Tiny 1,900 million-year-old fossils from rocks around Lake Superior, Canada, give the first ever snapshot of organisms eating each other and suggest what the ancient Earth would have smelled like.
The fossils, preserved in Gunflint chert, capture ancient microbes in the act of feasting on a cyanobacterium-like fossil called Gunflintia – with the perforated sheaths of Gunflintia being the discarded leftovers of this early meal.
A team, led by Dr David Wacey of the University of Western Australia and Bergen University, Norway, and Professor Martin Brasier of Oxford University, reports in this week’s Proceedings of the National Academy of Sciences the fossil evidence for how this type of feeding on organic matter – called ‘heterotrophy’ – was taking place. They also show that the ancient microbes appeared to prefer to snack on Gunflintia as a ‘tasty morsel’ in preference to another bacterium (Huroniospora).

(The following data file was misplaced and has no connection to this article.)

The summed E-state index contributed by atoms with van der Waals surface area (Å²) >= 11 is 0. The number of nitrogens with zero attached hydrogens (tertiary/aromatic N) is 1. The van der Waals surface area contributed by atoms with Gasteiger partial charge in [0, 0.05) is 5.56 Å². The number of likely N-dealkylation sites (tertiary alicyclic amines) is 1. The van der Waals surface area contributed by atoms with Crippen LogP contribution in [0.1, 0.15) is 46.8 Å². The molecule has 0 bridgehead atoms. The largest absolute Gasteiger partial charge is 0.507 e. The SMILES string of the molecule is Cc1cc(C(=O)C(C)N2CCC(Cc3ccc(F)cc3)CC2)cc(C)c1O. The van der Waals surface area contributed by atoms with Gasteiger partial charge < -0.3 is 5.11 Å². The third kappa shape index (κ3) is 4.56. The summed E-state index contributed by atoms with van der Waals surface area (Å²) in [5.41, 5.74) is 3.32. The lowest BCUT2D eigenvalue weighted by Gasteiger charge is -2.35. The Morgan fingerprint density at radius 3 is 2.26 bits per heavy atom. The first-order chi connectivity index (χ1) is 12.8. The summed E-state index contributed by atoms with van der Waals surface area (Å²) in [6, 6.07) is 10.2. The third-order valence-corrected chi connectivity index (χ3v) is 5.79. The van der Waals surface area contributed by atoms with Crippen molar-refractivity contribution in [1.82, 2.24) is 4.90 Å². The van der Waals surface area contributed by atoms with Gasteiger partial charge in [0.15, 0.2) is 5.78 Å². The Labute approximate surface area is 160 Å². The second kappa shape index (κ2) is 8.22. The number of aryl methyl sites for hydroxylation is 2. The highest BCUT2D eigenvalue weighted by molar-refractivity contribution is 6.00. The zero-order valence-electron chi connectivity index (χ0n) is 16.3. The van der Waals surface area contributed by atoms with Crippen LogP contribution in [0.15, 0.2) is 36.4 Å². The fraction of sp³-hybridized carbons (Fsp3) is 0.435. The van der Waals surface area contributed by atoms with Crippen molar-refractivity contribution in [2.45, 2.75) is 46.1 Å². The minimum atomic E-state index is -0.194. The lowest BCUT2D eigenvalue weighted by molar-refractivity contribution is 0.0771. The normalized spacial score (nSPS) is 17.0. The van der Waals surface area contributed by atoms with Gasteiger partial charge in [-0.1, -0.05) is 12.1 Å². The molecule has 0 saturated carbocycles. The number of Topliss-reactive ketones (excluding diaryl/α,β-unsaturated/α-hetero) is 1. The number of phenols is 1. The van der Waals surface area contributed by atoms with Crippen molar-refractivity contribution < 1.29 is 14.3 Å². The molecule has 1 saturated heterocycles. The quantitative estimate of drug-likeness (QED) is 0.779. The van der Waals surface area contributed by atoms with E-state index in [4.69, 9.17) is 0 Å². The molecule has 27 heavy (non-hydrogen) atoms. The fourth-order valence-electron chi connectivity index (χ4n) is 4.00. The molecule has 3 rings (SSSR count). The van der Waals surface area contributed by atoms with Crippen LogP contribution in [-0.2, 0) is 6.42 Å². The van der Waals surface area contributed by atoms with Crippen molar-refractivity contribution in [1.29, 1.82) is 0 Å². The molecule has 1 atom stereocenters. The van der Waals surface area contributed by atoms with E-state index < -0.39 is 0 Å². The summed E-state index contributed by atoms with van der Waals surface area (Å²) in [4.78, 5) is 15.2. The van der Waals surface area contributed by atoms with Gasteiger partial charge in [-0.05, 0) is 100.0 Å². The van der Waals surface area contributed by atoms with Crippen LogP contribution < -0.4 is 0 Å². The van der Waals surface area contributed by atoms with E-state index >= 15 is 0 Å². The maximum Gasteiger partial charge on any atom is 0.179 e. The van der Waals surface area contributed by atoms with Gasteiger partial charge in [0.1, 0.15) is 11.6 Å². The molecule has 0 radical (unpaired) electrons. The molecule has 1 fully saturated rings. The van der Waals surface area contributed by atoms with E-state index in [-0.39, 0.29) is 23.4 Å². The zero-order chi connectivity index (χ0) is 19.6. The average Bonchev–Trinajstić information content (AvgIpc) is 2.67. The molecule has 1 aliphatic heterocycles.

‘What we call ‘heterotrophy’ is the same thing we do after dinner as the bacteria in our gut break down organic matter,’ said Professor Martin Brasier of Oxford University’s Department of Earth Sciences, an author of the paper. ‘Whilst there is chemical evidence suggesting that this mode of feeding dates back 3,500 million years, in this study for the first time we identify how it was happening and ‘who was eating who’. In fact we’ve all experienced modern bacteria feeding in this way as that’s where that ‘rotten egg’ whiff of hydrogen sulfide comes from in a blocked drain. So, rather surprisingly, we can say that life on earth 1,900 million years ago would have smelled a lot like rotten eggs.’ Via Feast clue to smell of ancient Earth.